By Jeremy Stalnecker

Have you ever looked up from a difficult season of life and said something like: “How did I get here?” You find yourself in a place that you would have never thought you’d end up. Maybe it’s the bad decisions of others or your own bad decisions that brought you to this place, but whatever the reason, here you are. This may be a literal place but more likely it is a relational or emotional or spiritual one. As you stand here wondering what might have gone wrong, you are overwhelmed by just how bad things have gotten.

Bad. Not the word anyone hopes will define their lives but the only one that makes sense right now. You feel wrecked on the inside-a feeling that others may not be able to see but one that pervades every thought and removes any hope for the future. Even if you wanted to see the circumstances of your life change, and I am sure you do, you can’t imagine how that might happen. Recognizing a problem is not the same as knowing what to do next. Life has gotten really bad and there is no apparent way out.

If this describes you right now, you can take comfort in knowing that you are not alone. Everyone to one degree or another can relate to those times in life when there seems to be no hope for a better tomorrow. We want to believe that life will be overwhelmingly positive, but there will be moments that can only be described as bad. So what do we do in those times?

One of my favorite stories in the Bible is found in the New Testament book of Mark, chapter five. In the first twenty verses of that chapter we are given the story of an encounter that Jesus had with a man who was possessed with a legion (some believe as many as one thousand) demons. Maybe a strange “favorite” Bible story, but I love the way this unfolds.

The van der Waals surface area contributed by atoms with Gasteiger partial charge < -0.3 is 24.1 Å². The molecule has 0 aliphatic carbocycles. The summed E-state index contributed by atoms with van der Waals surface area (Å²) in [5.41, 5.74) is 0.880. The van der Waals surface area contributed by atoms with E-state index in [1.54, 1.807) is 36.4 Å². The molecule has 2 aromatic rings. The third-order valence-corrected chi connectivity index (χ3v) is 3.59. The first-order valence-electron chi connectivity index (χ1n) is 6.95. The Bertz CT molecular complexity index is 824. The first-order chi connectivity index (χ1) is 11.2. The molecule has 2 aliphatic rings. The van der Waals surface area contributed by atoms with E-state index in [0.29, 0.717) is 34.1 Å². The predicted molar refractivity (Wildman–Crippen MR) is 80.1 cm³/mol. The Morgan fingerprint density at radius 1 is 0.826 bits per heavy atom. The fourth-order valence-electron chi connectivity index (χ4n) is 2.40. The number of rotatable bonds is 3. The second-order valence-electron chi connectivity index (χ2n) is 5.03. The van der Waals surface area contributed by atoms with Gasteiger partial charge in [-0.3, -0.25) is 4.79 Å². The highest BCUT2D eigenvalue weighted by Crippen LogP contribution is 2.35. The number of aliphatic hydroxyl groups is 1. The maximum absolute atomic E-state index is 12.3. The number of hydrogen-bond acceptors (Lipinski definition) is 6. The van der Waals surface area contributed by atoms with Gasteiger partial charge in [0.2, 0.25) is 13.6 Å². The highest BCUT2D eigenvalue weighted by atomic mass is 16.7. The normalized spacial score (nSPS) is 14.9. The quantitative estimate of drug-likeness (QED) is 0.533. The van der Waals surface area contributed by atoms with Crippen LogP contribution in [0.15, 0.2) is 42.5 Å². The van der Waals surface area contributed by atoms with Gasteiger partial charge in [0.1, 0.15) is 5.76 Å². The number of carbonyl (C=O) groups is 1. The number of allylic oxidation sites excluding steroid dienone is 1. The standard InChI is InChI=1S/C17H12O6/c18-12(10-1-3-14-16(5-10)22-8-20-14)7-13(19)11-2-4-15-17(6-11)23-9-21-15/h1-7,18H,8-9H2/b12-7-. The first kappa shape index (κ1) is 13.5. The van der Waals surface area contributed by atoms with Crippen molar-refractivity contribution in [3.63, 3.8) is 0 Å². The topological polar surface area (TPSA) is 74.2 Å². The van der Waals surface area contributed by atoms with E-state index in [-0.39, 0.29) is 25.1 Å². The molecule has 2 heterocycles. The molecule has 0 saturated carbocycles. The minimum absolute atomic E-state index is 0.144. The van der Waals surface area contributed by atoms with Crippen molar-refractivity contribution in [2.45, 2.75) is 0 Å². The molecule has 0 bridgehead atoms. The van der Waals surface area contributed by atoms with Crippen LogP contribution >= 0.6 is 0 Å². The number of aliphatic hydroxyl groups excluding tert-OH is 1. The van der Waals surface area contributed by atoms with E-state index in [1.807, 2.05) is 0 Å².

The Story

As Jesus exited a ship while traveling with  his disciples he was immediately greeted by a man in a bad situation. Now, I cannot possibly know your worst life situation, but it probably falls a little short of the type of bad this man was dealing with.

The Condition

Here is how this man is described in Mark 5:3-4: “Who had his dwelling among the tombs; and no man could bind him, no, not with chains: Because that he had been often bound with fetters and chains, and the chains had been plucked asunder by him, and the fetters broken in pieces: neither could any man tame him.” I’m not sure it gets much worse than this! Not only did he live in a graveyard, he was completely out of control. The next verse even says that he spent his days crying and cutting himself!

The description of this man and his situation may be one that you can relate to. Hopefully not in the literal sense, but feeling like you are living among the dead. You want to change your life, but you are out of control! Even the people who care about you can’t figure out how to make things better. All of this may even lead to a level of desperation that results in spending your days crying and seeking to do self harm. Not everyone gets to this place of course, but, at least on some level, I think that we can all relate. Hopeless. Bad.

The Healing

And this is where Jesus steps in. The story is definitely worth reading, but I will summarize until you have time to take a look: Jesus cast the demons out and healed the man! We are even told in the text that the healing was so dramatic, the man was clothed and in his right mind, that those who knew him before were AFRAID. They didn’t know what to think but knew that something amazing had happened. There are other stories of healing in the Bible, but I love this one because it illustrates an amazing truth:

Jesus will meet you where you are!

This was a man in an utterly desperate life situation with no ability to change his circumstance. He was simply surviving until his body finally gave way and he succumbed to his situation. How he got here we are not told, but how he got here did not change the fact that he was utterly hopeless. And then Jesus met him and did what only Jesus could do! He cast out the demons and gave healing and hope to a man that needed both and did it while the man stood IN his mess. Jesus met this broken man where he was because that is where help was needed.